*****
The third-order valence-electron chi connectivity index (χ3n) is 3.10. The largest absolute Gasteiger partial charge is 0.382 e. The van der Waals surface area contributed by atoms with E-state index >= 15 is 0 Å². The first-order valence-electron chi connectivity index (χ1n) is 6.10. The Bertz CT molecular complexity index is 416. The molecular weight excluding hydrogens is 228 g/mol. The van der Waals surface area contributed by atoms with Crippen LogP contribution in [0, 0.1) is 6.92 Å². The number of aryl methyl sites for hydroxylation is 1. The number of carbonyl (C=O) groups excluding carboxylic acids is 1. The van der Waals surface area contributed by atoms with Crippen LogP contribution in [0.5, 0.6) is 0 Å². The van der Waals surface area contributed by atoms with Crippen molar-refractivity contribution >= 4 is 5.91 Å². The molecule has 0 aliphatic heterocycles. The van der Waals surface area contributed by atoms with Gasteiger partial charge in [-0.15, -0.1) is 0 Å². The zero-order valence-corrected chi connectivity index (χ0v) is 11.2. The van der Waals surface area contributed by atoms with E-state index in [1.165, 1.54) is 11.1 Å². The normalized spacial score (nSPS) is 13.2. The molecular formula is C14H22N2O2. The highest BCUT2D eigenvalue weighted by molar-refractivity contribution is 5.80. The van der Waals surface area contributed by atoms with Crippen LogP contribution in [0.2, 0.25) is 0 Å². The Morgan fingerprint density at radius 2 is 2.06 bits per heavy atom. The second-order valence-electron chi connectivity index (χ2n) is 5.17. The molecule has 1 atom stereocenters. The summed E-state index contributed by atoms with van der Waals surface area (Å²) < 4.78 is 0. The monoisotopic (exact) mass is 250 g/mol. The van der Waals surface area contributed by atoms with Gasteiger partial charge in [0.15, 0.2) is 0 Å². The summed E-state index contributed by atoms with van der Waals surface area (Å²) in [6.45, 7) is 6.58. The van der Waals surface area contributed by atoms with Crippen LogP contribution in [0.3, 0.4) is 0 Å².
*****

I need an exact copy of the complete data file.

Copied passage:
The third-order valence-electron chi connectivity index (χ3n) is 3.10. The largest absolute Gasteiger partial charge is 0.382 e. The van der Waals surface area contributed by atoms with E-state index >= 15 is 0 Å². The first-order valence-electron chi connectivity index (χ1n) is 6.10. The Bertz CT molecular complexity index is 416. The molecular weight excluding hydrogens is 228 g/mol. The van der Waals surface area contributed by atoms with Crippen LogP contribution in [0, 0.1) is 6.92 Å². The number of aryl methyl sites for hydroxylation is 1. The number of carbonyl (C=O) groups excluding carboxylic acids is 1. The van der Waals surface area contributed by atoms with Crippen LogP contribution in [0.5, 0.6) is 0 Å². The van der Waals surface area contributed by atoms with Crippen molar-refractivity contribution >= 4 is 5.91 Å². The molecule has 0 aliphatic heterocycles. The van der Waals surface area contributed by atoms with Gasteiger partial charge in [-0.15, -0.1) is 0 Å². The zero-order valence-corrected chi connectivity index (χ0v) is 11.2. The van der Waals surface area contributed by atoms with E-state index in [1.165, 1.54) is 11.1 Å². The normalized spacial score (nSPS) is 13.2. The molecular formula is C14H22N2O2. The highest BCUT2D eigenvalue weighted by molar-refractivity contribution is 5.80. The van der Waals surface area contributed by atoms with Crippen LogP contribution in [0.2, 0.25) is 0 Å². The Morgan fingerprint density at radius 2 is 2.06 bits per heavy atom. The second-order valence-electron chi connectivity index (χ2n) is 5.17. The molecule has 1 atom stereocenters. The summed E-state index contributed by atoms with van der Waals surface area (Å²) < 4.78 is 0. The monoisotopic (exact) mass is 250 g/mol. The van der Waals surface area contributed by atoms with Gasteiger partial charge in [0.15, 0.2) is 0 Å². The summed E-state index contributed by atoms with van der Waals surface area (Å²) in [6.45, 7) is 6.58. The van der Waals surface area contributed by atoms with Crippen LogP contribution in [0.3, 0.4) is 0 Å².